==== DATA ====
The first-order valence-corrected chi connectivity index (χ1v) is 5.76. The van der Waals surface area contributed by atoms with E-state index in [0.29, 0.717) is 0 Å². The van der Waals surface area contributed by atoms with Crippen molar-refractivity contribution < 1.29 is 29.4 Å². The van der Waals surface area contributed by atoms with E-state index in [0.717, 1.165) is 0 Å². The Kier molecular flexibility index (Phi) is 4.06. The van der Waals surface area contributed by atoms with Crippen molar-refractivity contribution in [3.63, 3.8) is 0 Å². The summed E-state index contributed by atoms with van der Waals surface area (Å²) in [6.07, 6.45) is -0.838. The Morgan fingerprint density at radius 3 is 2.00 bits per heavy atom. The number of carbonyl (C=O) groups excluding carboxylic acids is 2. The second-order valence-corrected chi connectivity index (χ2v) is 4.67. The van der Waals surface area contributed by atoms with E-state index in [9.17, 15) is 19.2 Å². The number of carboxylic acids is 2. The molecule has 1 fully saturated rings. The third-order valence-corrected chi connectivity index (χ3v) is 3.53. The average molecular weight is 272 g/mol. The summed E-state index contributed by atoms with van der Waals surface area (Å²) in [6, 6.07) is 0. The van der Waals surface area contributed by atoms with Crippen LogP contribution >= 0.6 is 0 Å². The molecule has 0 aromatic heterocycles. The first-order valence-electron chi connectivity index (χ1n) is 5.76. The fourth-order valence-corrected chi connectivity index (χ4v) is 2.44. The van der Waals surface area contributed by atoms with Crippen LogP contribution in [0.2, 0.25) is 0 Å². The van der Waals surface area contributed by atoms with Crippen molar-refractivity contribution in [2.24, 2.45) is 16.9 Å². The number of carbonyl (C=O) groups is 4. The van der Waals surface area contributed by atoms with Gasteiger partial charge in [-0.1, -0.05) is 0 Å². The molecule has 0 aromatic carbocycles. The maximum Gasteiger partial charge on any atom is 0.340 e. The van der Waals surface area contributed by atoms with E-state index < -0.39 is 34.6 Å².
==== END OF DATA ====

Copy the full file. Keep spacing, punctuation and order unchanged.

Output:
The first-order valence-corrected chi connectivity index (χ1v) is 5.76. The van der Waals surface area contributed by atoms with E-state index in [0.29, 0.717) is 0 Å². The van der Waals surface area contributed by atoms with Crippen molar-refractivity contribution < 1.29 is 29.4 Å². The van der Waals surface area contributed by atoms with E-state index in [0.717, 1.165) is 0 Å². The Kier molecular flexibility index (Phi) is 4.06. The van der Waals surface area contributed by atoms with Crippen molar-refractivity contribution in [3.63, 3.8) is 0 Å². The summed E-state index contributed by atoms with van der Waals surface area (Å²) in [6.07, 6.45) is -0.838. The Morgan fingerprint density at radius 3 is 2.00 bits per heavy atom. The number of carbonyl (C=O) groups excluding carboxylic acids is 2. The second-order valence-corrected chi connectivity index (χ2v) is 4.67. The van der Waals surface area contributed by atoms with E-state index in [9.17, 15) is 19.2 Å². The number of carboxylic acids is 2. The molecule has 1 fully saturated rings. The third-order valence-corrected chi connectivity index (χ3v) is 3.53. The average molecular weight is 272 g/mol. The summed E-state index contributed by atoms with van der Waals surface area (Å²) in [6, 6.07) is 0. The van der Waals surface area contributed by atoms with Crippen LogP contribution >= 0.6 is 0 Å². The molecule has 0 aromatic heterocycles. The first-order valence-electron chi connectivity index (χ1n) is 5.76. The fourth-order valence-corrected chi connectivity index (χ4v) is 2.44. The van der Waals surface area contributed by atoms with Crippen LogP contribution in [0.2, 0.25) is 0 Å². The van der Waals surface area contributed by atoms with Crippen molar-refractivity contribution in [2.24, 2.45) is 16.9 Å². The number of carbonyl (C=O) groups is 4. The van der Waals surface area contributed by atoms with Gasteiger partial charge in [-0.1, -0.05) is 0 Å². The molecule has 0 aromatic carbocycles. The maximum Gasteiger partial charge on any atom is 0.340 e. The van der Waals surface area contributed by atoms with E-state index < -0.39 is 34.6 Å².